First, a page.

Damien F. Mackey
Dr. Norman Geisler:
“Patterns are really more important than dates because dates kind of fluctuate and the argument about dates is still going”.
Patterns of Evidence. Exodus.
This is one of the most sensible statements that I have read regarding the methodology required for attaining a proper biblico-historical revision.
Those would-be historians obsessed with dates, numbers, and charts, could take heed.
One might expect that major biblical events, such as the Exodus and the Fall of Jericho, and more especially the great Noachic Flood, would have had such a notable impact on their environs as to have left some substantial evidential imprints, thereby enabling for a better co-ordination of stratigraphical and or/geological data. Even a conventional scholar such as professor Emmanuel Anati had appreciated – what I also firmly hold – that the Joshuan Conquest must have occurred during the Early Bronze III [EB III] era in Palestine. I re-visited it in my:
Comparing a One Dimensional Biblico-Stratigraphical Model with a Multi-Dimensional One
…. According to an intriguing detail of supporting evidence as gleaned by Anati from the Book of Joshua, EBIII Jericho alone qualifies for the city destroyed by the Israelites (Mountain of God, p. 280, emphasis added):
With regard to the correspondence between archaeology and biblical descriptions, if the latter is reliable in terms of historical reconstruction, then the following passage may prove to be particularly significant:
‘Rahab let them down from the window by a rope, for her house was against the city wall itself’ (Jos 2:15). Which of the archaeological layers that have been excavated might correspond to this description? …
This … description can only refer to a form of urban planning and surrounding wall from the Early Bronze Age….
There were no windows that looked towards the outside of the walls, during the Middle and Late Bronze Ages, either at Jericho or at any other site in the Syro-palestinian region.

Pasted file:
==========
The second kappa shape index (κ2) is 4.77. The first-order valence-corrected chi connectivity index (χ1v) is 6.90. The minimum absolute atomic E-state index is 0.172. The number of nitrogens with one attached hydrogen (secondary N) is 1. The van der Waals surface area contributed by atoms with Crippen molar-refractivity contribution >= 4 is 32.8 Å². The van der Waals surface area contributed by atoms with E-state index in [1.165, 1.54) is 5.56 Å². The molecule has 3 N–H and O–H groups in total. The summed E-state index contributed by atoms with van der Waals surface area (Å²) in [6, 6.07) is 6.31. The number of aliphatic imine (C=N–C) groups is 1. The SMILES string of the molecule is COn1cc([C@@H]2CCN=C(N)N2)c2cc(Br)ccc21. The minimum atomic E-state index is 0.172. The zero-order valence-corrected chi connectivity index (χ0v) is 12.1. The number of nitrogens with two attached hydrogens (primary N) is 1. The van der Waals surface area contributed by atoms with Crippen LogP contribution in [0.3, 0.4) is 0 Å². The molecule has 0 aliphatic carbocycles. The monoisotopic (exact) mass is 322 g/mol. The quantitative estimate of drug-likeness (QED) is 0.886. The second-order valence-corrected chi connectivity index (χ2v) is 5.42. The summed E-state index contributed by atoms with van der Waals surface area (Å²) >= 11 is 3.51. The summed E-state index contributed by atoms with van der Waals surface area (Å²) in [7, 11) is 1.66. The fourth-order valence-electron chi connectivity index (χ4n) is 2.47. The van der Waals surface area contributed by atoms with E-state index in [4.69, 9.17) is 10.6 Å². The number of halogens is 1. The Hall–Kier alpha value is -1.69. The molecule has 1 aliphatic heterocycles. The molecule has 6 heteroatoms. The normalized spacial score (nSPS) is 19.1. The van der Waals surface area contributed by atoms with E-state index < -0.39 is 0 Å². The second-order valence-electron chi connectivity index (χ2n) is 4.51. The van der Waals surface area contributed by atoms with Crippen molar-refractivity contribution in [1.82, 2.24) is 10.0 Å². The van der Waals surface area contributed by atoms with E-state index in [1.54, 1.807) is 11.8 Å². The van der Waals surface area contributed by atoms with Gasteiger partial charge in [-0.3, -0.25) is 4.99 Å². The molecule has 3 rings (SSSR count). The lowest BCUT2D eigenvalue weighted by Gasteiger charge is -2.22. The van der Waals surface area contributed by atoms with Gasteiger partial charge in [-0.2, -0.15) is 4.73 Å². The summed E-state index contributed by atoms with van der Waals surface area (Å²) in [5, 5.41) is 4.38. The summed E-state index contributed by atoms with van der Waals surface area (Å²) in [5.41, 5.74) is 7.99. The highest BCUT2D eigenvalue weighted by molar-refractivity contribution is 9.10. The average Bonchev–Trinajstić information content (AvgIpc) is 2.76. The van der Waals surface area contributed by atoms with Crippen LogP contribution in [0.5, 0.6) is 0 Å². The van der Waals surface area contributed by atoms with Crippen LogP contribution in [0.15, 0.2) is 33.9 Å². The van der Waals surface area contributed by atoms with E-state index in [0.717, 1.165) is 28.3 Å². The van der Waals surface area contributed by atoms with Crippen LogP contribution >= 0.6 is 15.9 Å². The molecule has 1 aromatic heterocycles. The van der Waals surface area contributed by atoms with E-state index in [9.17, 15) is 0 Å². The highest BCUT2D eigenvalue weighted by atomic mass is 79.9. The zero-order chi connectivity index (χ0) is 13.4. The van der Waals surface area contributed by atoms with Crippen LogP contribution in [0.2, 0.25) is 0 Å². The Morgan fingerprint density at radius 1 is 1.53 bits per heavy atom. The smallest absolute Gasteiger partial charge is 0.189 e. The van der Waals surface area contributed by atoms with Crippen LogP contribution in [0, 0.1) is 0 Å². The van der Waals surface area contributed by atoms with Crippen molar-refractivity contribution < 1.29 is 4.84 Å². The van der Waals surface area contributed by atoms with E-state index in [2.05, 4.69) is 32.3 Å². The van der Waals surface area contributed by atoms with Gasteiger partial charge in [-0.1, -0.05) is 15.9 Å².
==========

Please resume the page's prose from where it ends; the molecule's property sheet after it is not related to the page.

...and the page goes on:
[End of quote]
However, whilst it was fully apparent that EBIII satisfied the basic details here for Jericho, that particular level of the Archaeological Ages does not appear to have the capacity within it – at least as conventionally understood – to satisfy all of the biblical Conquest data. This has been made clear by the research of professor W. Stiebing.
Here follows what I wrote about this anomaly in that same stratigraphical article:
The Exodus/Conquest Era
Everything changes (by way of contrast with the conventional scenario) when the Conquest is located earlier, to the Canaanite EBIII stage, with the conquerors being the MBI people whom, according to [Dr. David] Down, more and more experts archaeological experts are calling the ‘Israelites’. Even conventional scholar, Stiebing, who rejects an MBI conquest of EBIII as the time of Joshua, admits that this version of the Conquest does have arguments in its favour. Let us firstly, then, read about Stiebing’s important distinctions between EBIII and MBI (“New Archaeological Dates for the Israelite Conquest”, C and AH, Vol. X, pt.1, Jan., 1988, pp. 5-7):
Several scholars believe that agreement between archaeology and the Bible can be achieved if the conquest is placed at the end of the Early Bronze Age. The latter part of the Early Bronze Age was an era of widespread urbanization in Palestine (including the Negev) and Transjordan. But almost every one of the flourishing Palestinian cities was destroyed at the end of the … EB III period. The succeeding era … MBI was characterized by a non-urban pastoral society. The change from EB III to MB I has often been seen as a total cultural break. The urban culture of EB III was succeeded by an era in which there were no true cities in Palestine, only small villages consisting of a few flimsy, poorly built structures. Pottery types and other artifacts were very different in the two periods.